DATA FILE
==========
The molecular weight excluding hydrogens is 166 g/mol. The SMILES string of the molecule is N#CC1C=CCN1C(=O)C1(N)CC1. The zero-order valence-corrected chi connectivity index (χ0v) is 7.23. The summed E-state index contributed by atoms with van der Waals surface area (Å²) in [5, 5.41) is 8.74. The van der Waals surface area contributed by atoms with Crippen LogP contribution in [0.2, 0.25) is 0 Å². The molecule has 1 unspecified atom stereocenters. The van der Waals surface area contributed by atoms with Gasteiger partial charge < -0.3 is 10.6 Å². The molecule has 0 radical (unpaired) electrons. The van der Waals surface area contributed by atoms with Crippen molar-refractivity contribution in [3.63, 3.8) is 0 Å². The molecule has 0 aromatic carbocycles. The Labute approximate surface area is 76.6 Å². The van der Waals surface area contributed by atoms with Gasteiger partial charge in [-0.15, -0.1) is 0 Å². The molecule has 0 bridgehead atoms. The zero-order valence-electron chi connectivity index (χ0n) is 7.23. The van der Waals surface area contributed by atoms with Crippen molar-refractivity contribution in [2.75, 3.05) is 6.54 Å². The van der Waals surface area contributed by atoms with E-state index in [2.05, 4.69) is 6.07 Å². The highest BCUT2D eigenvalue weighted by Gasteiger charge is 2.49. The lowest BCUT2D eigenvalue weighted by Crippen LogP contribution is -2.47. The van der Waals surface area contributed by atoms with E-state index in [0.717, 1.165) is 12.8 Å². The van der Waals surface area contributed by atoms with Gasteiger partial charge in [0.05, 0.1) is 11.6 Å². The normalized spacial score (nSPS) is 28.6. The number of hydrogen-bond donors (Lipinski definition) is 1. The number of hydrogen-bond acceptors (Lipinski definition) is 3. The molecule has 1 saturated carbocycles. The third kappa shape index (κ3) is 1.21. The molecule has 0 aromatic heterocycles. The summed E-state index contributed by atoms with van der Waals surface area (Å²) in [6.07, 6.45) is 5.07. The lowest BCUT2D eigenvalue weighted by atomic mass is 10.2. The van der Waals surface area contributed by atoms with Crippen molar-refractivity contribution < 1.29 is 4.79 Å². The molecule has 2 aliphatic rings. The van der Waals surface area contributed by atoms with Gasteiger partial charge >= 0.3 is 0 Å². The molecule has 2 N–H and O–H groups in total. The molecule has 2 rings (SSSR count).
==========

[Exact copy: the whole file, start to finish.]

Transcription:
The molecular weight excluding hydrogens is 166 g/mol. The SMILES string of the molecule is N#CC1C=CCN1C(=O)C1(N)CC1. The zero-order valence-corrected chi connectivity index (χ0v) is 7.23. The summed E-state index contributed by atoms with van der Waals surface area (Å²) in [5, 5.41) is 8.74. The van der Waals surface area contributed by atoms with Crippen LogP contribution in [0.2, 0.25) is 0 Å². The molecule has 1 unspecified atom stereocenters. The van der Waals surface area contributed by atoms with Gasteiger partial charge < -0.3 is 10.6 Å². The molecule has 0 radical (unpaired) electrons. The van der Waals surface area contributed by atoms with Crippen molar-refractivity contribution in [3.63, 3.8) is 0 Å². The molecule has 0 aromatic carbocycles. The Labute approximate surface area is 76.6 Å². The van der Waals surface area contributed by atoms with Gasteiger partial charge in [-0.15, -0.1) is 0 Å². The molecule has 0 bridgehead atoms. The zero-order valence-electron chi connectivity index (χ0n) is 7.23. The van der Waals surface area contributed by atoms with Crippen molar-refractivity contribution in [2.75, 3.05) is 6.54 Å². The van der Waals surface area contributed by atoms with E-state index in [2.05, 4.69) is 6.07 Å². The highest BCUT2D eigenvalue weighted by Gasteiger charge is 2.49. The lowest BCUT2D eigenvalue weighted by Crippen LogP contribution is -2.47. The van der Waals surface area contributed by atoms with E-state index in [0.717, 1.165) is 12.8 Å². The van der Waals surface area contributed by atoms with Gasteiger partial charge in [0.05, 0.1) is 11.6 Å². The normalized spacial score (nSPS) is 28.6. The number of hydrogen-bond donors (Lipinski definition) is 1. The number of hydrogen-bond acceptors (Lipinski definition) is 3. The molecule has 1 saturated carbocycles. The third kappa shape index (κ3) is 1.21. The molecule has 0 aromatic heterocycles. The summed E-state index contributed by atoms with van der Waals surface area (Å²) in [6.07, 6.45) is 5.07. The lowest BCUT2D eigenvalue weighted by atomic mass is 10.2. The van der Waals surface area contributed by atoms with Crippen molar-refractivity contribution < 1.29 is 4.79 Å². The molecule has 2 aliphatic rings. The van der Waals surface area contributed by atoms with Gasteiger partial charge >= 0.3 is 0 Å². The molecule has 2 N–H and O–H groups in total. The molecule has 2 rings (SSSR count).